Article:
When I look at the whole project, I ask: Why did we spend a hundred million dollars on this, as a city? And I can’t really, in my own mind, as an individual citizen, or as a person who’s looking at it as a good investment, justify it, and say that makes a lot of sense. I think it makes sense to give incentive, but not to where you’re paying two-thirds of the cost, which is what it works out to. I don’t know what the true cost was; I just know what (Wessman) said the cost would be. So, going by what he said, we’re paying two-thirds. … I also don’t know what he paid for the land. I know he got it at a song and a dance, but I don’t personally know. But we’ve already given him so much money; basically, that land is free and clear, without a doubt. And anything he puts on top of it, were paying a good portion of that. So, what is his investment in the city?

The other thing I notice … is that the property taxes—there’s a summary report on the city, every year, by an accounting firm, and that’s about 200 pages. The last one that is available to look at is 2014, so I looked at that. And what I noticed, interestingly, is that Wessman, in terms of city taxes, was paying a fairly large sum of money in 2008, and in 2014, was paying zero. So what happened to his property tax? Did he get exempted on property taxes for his property during the construction phase? I mean, what’s going on with that? I never heard anything about it, but when you look at the numbers, Wessman, here in 2008, is paying a certain amount, and then Wessman, in 2014, is paying zero. So what is he giving back to the city? How did he get around his property taxes? I’m not sure. Maybe there’s someplace else, but when you look at the paperwork, you’re wondering, where did it go?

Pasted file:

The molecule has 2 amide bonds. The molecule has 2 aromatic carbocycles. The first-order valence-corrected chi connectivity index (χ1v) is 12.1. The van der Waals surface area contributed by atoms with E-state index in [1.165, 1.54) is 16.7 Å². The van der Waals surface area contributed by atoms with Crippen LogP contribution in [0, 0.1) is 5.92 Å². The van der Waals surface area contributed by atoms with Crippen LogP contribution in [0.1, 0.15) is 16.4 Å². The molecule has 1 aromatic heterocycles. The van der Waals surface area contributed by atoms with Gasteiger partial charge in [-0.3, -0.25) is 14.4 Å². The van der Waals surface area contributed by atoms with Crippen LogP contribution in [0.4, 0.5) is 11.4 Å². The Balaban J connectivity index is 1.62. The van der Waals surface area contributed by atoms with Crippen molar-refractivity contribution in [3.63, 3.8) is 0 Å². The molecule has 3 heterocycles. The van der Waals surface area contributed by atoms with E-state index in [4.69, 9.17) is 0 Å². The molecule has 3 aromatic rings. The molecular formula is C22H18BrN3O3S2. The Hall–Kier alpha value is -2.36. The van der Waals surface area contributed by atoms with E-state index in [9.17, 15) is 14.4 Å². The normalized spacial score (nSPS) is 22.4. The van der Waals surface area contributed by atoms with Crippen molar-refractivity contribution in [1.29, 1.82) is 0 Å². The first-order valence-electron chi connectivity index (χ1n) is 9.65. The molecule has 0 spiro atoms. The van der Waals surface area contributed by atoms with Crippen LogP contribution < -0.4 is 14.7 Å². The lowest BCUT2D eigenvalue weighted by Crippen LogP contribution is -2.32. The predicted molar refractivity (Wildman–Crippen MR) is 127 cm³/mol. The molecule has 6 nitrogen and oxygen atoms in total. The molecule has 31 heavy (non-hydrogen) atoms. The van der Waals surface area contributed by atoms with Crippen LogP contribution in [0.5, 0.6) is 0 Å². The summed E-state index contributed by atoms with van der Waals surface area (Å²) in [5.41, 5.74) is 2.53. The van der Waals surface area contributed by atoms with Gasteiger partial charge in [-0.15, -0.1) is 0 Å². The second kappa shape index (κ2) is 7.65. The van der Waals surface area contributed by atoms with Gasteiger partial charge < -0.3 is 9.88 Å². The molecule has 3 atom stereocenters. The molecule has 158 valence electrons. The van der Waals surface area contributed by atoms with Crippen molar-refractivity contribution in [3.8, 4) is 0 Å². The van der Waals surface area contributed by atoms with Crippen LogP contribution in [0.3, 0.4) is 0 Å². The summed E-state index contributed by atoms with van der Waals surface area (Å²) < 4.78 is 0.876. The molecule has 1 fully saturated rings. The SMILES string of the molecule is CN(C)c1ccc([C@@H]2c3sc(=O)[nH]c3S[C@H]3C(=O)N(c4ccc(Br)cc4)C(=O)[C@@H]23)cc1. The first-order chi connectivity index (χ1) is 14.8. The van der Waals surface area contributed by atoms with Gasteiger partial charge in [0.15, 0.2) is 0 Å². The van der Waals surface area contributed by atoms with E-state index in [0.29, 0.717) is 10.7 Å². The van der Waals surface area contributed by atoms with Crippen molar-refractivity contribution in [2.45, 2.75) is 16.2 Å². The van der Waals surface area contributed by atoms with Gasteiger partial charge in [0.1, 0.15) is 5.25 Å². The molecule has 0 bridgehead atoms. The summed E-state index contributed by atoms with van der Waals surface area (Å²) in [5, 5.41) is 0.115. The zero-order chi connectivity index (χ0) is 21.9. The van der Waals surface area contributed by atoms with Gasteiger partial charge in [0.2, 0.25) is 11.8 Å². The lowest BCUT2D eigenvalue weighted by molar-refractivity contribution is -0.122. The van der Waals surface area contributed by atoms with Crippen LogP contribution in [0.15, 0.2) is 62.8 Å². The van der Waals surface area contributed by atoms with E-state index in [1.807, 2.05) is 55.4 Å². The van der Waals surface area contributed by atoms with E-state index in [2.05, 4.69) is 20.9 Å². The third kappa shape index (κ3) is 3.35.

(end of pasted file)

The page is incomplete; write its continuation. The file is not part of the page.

2. Does Palm Springs have a crime problem? If so, what should be done about it?

There is a crime problem. It’s not like we have murderers on the streets; it’s not like we have muggings every other day, but we have a lot of home invasions. And a lot of those people (doing the home invasions), fortunately or unfortunately, a good percentage are homeless. I went to the homeless task force (meeting) two weeks ago. … There was a man sitting next to me who was complaining: “Every day, or every other day, I have a homeless person in my pool, or I have them on my porch. I complain to the city. Nothing gets done. I’ve called the police; they say they can do nothing, and here I am dealing with this problem, day after day. What are we gonna go about it?” One of my questions to the police chief was: “I had understood that you had to steal more than $500 in order to be able to be arrested in the city of Palm Springs; they would not arrest you otherwise.” He corrected me and said, “No, its $900.” So they actually will not arrest someone until you have stolen at least $900 in property. Well, guess what? (Criminals) have figured that out. They know that if they break into some place, to only take so much. And they break in night, after night, after night.